Édouard-Léon Scott de Martinville was this French dude who lived in 1800s Paris, where he made a living as a printer and seller of books.
But he was interested in inventions and eventually tried his hand at a few. Scott de Martinville shrewdly realized that if a technology (photography) could be invented to record visual images -- as it was three decades before -- it stood to reason that a technology also could be developed to capture sound.
Scott de Martinville knew that if he could scale this technology to capture all of Earth's sounds, he could rule the world.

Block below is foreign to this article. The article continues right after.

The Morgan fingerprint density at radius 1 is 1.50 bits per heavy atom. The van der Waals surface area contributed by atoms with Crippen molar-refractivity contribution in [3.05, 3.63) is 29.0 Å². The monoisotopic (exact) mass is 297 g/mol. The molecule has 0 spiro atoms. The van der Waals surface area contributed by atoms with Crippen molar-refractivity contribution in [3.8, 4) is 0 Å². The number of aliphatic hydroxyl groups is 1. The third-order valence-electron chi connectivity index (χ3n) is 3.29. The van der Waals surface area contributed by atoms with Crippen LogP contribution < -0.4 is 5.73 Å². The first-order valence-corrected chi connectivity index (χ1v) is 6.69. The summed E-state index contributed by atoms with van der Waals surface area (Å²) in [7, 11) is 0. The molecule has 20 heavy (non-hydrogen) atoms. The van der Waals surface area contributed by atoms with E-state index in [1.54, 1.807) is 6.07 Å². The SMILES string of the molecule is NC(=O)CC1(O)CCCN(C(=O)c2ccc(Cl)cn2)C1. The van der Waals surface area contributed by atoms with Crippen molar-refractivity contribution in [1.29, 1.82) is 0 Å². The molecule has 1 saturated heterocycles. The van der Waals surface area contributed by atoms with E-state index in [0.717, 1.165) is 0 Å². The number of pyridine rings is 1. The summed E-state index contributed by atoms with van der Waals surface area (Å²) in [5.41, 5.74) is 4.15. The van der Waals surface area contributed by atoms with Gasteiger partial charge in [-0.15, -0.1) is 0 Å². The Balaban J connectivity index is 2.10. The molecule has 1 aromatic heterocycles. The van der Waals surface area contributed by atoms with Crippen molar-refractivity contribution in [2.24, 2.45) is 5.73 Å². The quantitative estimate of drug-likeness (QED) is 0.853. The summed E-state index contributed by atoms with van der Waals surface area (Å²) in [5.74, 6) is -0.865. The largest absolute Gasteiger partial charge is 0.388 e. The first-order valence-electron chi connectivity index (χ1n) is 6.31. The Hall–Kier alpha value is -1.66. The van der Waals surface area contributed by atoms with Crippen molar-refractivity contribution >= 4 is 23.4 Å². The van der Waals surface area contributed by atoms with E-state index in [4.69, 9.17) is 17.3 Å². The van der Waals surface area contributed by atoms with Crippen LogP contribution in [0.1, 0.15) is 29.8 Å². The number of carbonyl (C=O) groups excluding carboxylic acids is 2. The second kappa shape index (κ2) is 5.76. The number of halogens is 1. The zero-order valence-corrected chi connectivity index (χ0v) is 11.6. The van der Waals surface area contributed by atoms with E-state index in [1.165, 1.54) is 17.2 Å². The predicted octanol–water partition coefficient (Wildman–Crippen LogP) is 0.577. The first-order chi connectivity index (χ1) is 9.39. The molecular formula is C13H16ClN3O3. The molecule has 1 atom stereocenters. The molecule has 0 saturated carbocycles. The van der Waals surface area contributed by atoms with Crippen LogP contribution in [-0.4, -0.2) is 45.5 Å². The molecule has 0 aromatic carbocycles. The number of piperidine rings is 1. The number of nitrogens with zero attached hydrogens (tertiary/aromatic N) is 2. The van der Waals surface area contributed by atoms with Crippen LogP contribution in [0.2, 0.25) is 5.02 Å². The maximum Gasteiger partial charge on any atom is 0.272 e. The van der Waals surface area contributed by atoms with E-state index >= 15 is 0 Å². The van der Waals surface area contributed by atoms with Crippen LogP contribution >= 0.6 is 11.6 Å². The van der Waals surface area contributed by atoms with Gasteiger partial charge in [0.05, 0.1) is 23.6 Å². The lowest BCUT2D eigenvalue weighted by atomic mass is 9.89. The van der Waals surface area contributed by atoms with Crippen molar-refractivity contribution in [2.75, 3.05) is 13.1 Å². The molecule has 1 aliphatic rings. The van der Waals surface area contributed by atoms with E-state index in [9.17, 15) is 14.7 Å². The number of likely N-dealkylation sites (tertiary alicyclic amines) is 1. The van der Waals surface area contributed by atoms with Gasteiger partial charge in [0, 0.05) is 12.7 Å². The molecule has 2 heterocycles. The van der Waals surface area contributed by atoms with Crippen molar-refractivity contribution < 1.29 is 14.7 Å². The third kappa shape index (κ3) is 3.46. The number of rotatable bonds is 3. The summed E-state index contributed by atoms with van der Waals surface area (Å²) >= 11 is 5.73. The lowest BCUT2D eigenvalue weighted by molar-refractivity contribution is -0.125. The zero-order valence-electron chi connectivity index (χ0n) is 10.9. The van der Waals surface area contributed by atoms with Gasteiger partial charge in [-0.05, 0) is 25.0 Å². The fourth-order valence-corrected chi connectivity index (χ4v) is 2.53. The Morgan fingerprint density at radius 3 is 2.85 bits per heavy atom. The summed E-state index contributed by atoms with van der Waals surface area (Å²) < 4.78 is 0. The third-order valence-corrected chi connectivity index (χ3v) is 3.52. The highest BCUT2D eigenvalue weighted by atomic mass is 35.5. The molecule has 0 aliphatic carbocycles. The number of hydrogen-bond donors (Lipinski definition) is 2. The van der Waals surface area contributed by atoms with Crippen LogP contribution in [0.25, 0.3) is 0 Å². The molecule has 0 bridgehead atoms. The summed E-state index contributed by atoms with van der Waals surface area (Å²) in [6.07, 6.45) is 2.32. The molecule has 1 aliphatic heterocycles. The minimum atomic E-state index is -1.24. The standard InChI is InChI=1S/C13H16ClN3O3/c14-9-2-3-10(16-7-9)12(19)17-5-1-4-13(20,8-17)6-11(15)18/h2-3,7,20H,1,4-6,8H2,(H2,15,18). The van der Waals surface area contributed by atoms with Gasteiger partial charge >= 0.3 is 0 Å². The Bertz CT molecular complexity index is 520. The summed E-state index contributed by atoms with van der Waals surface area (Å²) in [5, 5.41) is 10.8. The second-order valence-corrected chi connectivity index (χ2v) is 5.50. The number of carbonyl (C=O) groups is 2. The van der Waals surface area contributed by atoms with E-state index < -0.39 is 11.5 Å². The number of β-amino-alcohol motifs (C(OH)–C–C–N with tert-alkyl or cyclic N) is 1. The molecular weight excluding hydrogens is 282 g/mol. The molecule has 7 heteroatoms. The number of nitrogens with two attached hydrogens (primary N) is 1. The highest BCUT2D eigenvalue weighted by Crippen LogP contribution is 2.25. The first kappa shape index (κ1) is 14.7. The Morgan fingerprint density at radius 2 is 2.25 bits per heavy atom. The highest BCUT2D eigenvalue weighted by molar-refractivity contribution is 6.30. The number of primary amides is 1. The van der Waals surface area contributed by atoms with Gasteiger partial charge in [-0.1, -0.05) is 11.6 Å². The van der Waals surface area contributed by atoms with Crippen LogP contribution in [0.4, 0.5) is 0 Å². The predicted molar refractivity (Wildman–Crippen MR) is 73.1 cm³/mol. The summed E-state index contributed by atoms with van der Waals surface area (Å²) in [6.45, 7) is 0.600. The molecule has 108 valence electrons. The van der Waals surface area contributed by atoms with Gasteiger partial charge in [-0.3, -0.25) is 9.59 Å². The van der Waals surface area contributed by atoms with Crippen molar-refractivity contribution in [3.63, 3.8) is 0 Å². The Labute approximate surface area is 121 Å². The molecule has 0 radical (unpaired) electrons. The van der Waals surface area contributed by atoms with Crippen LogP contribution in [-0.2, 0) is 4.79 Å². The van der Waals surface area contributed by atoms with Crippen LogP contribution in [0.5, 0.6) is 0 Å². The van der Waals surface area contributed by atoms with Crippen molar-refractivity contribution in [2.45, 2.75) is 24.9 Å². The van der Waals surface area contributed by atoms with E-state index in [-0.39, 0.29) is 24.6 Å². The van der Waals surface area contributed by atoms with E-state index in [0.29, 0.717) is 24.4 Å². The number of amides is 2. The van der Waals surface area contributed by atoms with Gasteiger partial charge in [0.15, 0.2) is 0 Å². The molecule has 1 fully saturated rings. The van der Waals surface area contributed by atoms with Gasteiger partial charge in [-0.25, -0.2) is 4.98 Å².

Kidding. Rather than indulge any megalomania, the Paris printer built something called the "phonautograph," and with it he made this recording -- the first-ever sound recording, according to the video's narrator -- in 1860.
Quality-wise, it falls well short of Neil Young's standards. But it's still the first. And that's cool.
This story, "Listen to the first sound recording, made in 1860" was originally published by Fritterati.